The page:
ACCRF Logo Website
ACCRF Update
December 2013

Year End Letter

Dear Friends,


What a remarkable year you helped create! 2013 has seen so many encouraging developments -  in laboratories and clinics - that will accelerate the development of better treatments and a cure for ACC.


And it is all thanks to your ongoing support!

 Here is a small sampling of some key milestones:


  • Encouraging clinical trials - The results of 4 clinical trials for ACC patients were announced in June. These studies had more patients, more rapid accrual and more promising results than we have seen in past clinical trials.
  • Pivotal DNA sequencing studies - Two studies from researchers at the Sanger Institute, MD Anderson and Memorial Sloan-Kettering were published in the spring. We learned that ACC tumors have "quiet genomes" with few alterations, hopefully meaning that the tumors will be simpler to target.
  • Creating a roadmap - ACCRF published its initial Research Agenda in 2006 to help guide researchers to the most fruitful projects. Thankfully, many of the initial objectives have been accomplished, necessitating a refreshed document. ACCRF's Scientific Advisory Board and network of researchers all contributed in 2013 to drafting The Landscape of ACC Research as a new roadmap.
  • Ground-breaking scientific meeting - ACCRF convened the first-ever conference that brought together ACC researchers and experts on MYB, the gene that appears to be a cause of most ACC tumors. ACCRF already has funded collaborations that grew out of the meeting to learn how MYB works and to discover more promising drugs.

The generosity of donors like you has made this possible!


Looking forward, 2014 should be filled with excitement as well. Brilliant researchers with cutting-edge technologies are hard at work searching for the Achilles' heel of ACC. In the coming year, we may reasonably expect to learn of new molecular targets, new medicines and new clinical trials that can improve the outlook for ACC patients.


Of course, amidst all the promise, the year also has been very painful for many in the ACC community. Family members and friends continue to undergo difficult treatments and too many patients have been taken from us by this horrible disease


As a reminder, Our Circle of Sustenance donors have committed to covering all administrative expenses, ensuring that 100% of your donation will fund ACC research projects.


We have a great plan of action and a great community to carry it out. We look forward to walking side by side with you on our journey of hope!


Warm wishes for the holiday season,


The ACCRF Board of Directors


Jeff Kaufman, Executive Director                                  Marnie Kaufman

Tom DiLenge                                                                    Douglas Meyer

Kara Gelb                                                                          Ralph Mollis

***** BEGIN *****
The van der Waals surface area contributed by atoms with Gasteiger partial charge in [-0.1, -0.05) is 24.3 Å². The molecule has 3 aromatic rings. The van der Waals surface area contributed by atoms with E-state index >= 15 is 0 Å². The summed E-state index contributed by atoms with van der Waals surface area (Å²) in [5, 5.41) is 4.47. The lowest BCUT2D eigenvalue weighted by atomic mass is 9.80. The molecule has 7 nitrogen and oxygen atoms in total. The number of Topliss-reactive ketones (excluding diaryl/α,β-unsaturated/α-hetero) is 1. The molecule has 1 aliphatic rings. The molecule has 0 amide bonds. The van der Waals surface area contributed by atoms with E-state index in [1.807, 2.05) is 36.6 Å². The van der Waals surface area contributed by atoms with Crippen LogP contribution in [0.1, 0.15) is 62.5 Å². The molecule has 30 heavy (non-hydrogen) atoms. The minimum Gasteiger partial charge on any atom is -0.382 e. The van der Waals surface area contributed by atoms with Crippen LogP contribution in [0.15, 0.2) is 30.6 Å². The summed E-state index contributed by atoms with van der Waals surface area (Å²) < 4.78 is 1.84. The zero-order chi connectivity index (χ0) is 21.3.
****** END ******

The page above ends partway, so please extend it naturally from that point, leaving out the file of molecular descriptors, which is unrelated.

Patient Educational Materials

The age of genomic medicine is just beginning. And it requires healthcare professionals to learn a great deal of new information about science and how to apply it in the clinic. If patients wish to be active participants in their own care, they need to educate themselves as well. Non-technical familiarity with basic concepts in cancer genomics may help patients to purposefully guide their own treatment decisions.


At the bottom of ACCRF's Additional Resources webpage, we have added links to three resources that introduce patients to basic concepts in cancer and genomics. Improved understanding can boost confidence in exploring options and, hopefully, lead to better outcomes for patients.

Clinical Trials Update
The number, sizes and quality of clinical trials have picked up recently, providing the ACC patient community with quick, clear answers about the effectiveness of many new drugs, some of which appear promising. Over the past year, several phase II studies for ACC patients have completed enrollment: dovitinib (University of Virginia and Seoul National University), vorinostat (Karmanos Institute), sorafenib (Istituto Nazionale di Tumori and the Christie Hospital), axitinib (Memorial Sloan-Kettering), MK-2206 (Memorial Sloan-Kettering) and dasatinib (University of Chicago consortium). Most of these studies have published preliminary results that are available on ACCRF's Past Studies webpage.


So what clinical trials are still recruiting ACC patients? ACCRF's Current Studies webpage provides a selected listing of clinical trials for ACC patients with progressive disease. At the moment, the only phase II study specifically for ACC patients is testing dovitinib (Ontario Clinical Oncology Group). Another study for patients with any salivary gland cancer is testing eribulin (University of Washington).


Phase II clinical trials are usually for patients with particular tumor types like ACC or salivary gland cancer. The Current Studies webpage also lists phase I studies that are open to patients with multiple tumor types, including ACC. The phase I studies are selected based on their testing of drugs that inhibit targets believed to be particularly important in most ACC tumors (currently FGFR and IGF-1R).


ACCRF seeks to keep the ACC community informed about promising clinical trials. So watch for future updates!